The central component of ConPaaS is called the ConPaaS Director (cpsdirector). It is responsible for handling user authentication, creating new applications, handling their life-cycle and much more. cpsdirector is a web service exposing all its functionalities via an HTTP-based API.

ConPaaS can be used either via a command line interface (called cps-tools) or through a web frontend (cpsfrontend). This document explains how to install and configure all the aforementioned components.

ConPaaS’s cpsdirector and its two clients, cps-tools and cpsfrontend, can be installed on your own hardware or on virtual machines running on public or private clouds. If you wish to install them on Amazon EC2, the Official Debian Wheezy, Ubuntu 12.04, Ubuntu 14.04 and Ubuntu 16.04 images are known to work well.

ConPaaS services are designed to run either in an OpenStack cloud installation or in the Amazon Web Services cloud.

Installing ConPaaS requires to take the following steps:

  1. Choose a VM image customized for hosting the services, or create a new one. Details on how to do this vary depending on the choice of cloud where ConPaaS will run. Instructions on how to configure ConPaaS with Amazon EC2 can be found in ConPaaS on Amazon EC2. The section ConPaaS on OpenStack describes how to configure ConPaaS to work with an OpenStack cloud.
  2. Install and configure cpsdirector as explained in Director installation. All system configuration takes place in the director.
  3. Install and configure cps-tools as explained in Installing and configuring cps-tools.
  4. Install cpsfrontend and configure it to use your ConPaaS director as explained in Frontend installation.

Director installation

The ConPaaS Director is a web service that allows users to manage their ConPaaS applications. Users can create, configure and terminate their cloud applications through it. This section describes the process of setting up a ConPaaS director on a Debian/Ubuntu GNU/Linux system. Although the ConPaaS director might run on other distributions, only Debian versions 6.0 (Squeeze) and 7.0 (Wheezy), and Ubuntu versions 12.04 (Precise Pangolin), 14.04 (Trusty Tahr) and 16.04 (Xenial Xerus) are officially supported. Also, only official APT repositories should be enabled in /etc/apt/sources.list and /etc/apt/sources.list.d/.

cpsdirector is available here: The tarball includes an installation script called for your convenience. You can either run it as root or follow the installation procedure outlined below in order to setup your ConPaaS Director installation.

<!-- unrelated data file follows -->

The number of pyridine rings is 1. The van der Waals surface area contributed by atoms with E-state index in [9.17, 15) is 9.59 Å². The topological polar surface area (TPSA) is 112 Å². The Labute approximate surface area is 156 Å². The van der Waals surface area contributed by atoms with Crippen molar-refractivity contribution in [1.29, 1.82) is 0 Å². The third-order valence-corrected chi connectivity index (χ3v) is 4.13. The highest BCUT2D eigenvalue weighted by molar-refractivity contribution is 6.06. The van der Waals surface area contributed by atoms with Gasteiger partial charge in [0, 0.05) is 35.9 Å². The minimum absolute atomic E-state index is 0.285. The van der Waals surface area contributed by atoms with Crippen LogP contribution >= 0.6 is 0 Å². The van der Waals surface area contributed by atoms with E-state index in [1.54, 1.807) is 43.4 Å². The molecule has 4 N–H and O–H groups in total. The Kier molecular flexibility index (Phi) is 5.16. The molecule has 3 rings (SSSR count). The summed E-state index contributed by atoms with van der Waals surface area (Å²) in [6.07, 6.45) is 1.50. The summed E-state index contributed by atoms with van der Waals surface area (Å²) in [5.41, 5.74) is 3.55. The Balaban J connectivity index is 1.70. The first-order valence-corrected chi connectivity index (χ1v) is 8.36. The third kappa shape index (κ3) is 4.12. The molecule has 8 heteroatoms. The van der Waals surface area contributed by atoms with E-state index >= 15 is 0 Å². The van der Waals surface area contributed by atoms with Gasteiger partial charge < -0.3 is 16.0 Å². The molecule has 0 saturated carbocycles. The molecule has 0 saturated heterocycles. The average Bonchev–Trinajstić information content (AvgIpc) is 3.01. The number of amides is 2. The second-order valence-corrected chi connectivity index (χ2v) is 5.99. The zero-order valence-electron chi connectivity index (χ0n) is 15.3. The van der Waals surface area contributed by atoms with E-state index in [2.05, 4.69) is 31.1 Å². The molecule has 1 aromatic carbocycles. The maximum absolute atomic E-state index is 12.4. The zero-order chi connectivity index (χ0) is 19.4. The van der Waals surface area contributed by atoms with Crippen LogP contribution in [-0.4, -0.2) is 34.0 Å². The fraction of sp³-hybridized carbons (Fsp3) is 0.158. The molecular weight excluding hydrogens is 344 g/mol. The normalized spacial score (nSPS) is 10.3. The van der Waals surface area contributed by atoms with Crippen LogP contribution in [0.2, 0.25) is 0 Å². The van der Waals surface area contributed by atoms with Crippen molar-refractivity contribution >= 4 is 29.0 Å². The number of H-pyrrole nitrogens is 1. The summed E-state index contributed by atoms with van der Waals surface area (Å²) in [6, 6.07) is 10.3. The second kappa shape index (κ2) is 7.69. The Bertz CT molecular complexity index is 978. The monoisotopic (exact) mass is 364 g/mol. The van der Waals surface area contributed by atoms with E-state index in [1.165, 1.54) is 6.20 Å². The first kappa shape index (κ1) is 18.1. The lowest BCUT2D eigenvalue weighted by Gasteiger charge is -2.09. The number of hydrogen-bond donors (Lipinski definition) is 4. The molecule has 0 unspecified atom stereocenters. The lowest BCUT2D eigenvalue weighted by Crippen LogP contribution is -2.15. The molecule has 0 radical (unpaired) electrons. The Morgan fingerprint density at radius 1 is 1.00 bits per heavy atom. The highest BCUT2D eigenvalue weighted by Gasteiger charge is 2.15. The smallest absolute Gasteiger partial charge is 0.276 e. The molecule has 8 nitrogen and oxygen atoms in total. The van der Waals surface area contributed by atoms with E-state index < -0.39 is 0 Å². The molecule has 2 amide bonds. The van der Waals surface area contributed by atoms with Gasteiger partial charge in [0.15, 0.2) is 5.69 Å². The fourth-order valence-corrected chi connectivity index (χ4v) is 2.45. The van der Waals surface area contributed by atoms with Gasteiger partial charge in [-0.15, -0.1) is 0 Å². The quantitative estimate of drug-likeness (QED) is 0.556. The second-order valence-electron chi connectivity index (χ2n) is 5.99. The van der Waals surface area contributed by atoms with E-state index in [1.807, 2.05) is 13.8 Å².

1. Install the required packages:

    $ sudo apt-get update
    $ sudo apt-get install libssl-dev libffi-dev
    $ sudo apt-get install build-essential python-setuptools python-dev
    $ sudo apt-get install apache2 libapache2-mod-wsgi libcurl4-openssl-dev
  2. Make sure that your system’s time and date are set correctly by installing and running ntpdate:

    $ sudo apt-get install ntpdate
    $ sudo ntpdate
    >> If the NTP socket is in use, you can type:
    $ sudo service ntp stop
    >> and again
    $ sudo ntpdate
  3. Download and uncompress it

  4. Run make install as root

  5. After all the required packages are installed, you will get prompted for your hostname. Please provide your public IP address / hostname

  6. Edit /etc/cpsdirector/director.cfg providing your cloud configuration. Among other things, you will have to choose an Amazon Machine Image (AMI) in case you want to use ConPaaS on Amazon EC2 or an OpenStack image if you want to use ConPaaS on OpenStack. Section ConPaaS on Amazon EC2 explains how to use the Amazon Machine Images provided by the ConPaaS team, as well as how to make your own images if you wish to do so. A description of how to create an OpenStack image suitable for ConPaaS is available in ConPaaS on OpenStack.

The installation process will create an Apache VirtualHost for the ConPaaS director in /etc/apache2/sites-available/conpaas-director.conf for Apache 2.4 or /etc/apache2/sites-available/conpaas-director for older versions of Apache. There should be no need for you to modify such a file, unless its defaults conflict with your Apache configuration.

Run the following commands as root to start your ConPaaS director for the first time:

$ sudo a2enmod ssl
$ sudo a2enmod wsgi
$ sudo a2ensite conpaas-director
$ sudo service apache2 restart

If you experience any problems with the previously mentioned commands, it might be that the default VirtualHost created by the ConPaaS director installation process conflicts with your Apache configuration. The Apache Virtual Host documentation might be useful to fix those issues:

Finally, you can start adding users to your ConPaaS installation as follows:

$ sudo

SSL certificates

ConPaaS uses SSL certificates in order to secure the communication between you and the director, but also to ensure that only authorized parties such as yourself and the various components of ConPaaS can interact with the system.

It is, therefore, crucial that the SSL certificate of your director contains the proper information. In particular, the commonName field of the certificate should carry the public hostname of your director, and it should match the hostname part of DIRECTOR_URL in /etc/cpsdirector/director.cfg. The installation procedure takes care of setting up such a field. However, should your director hostname change, please ensure you run the following commands:

$ sudo
$ sudo service apache2 restart

Director database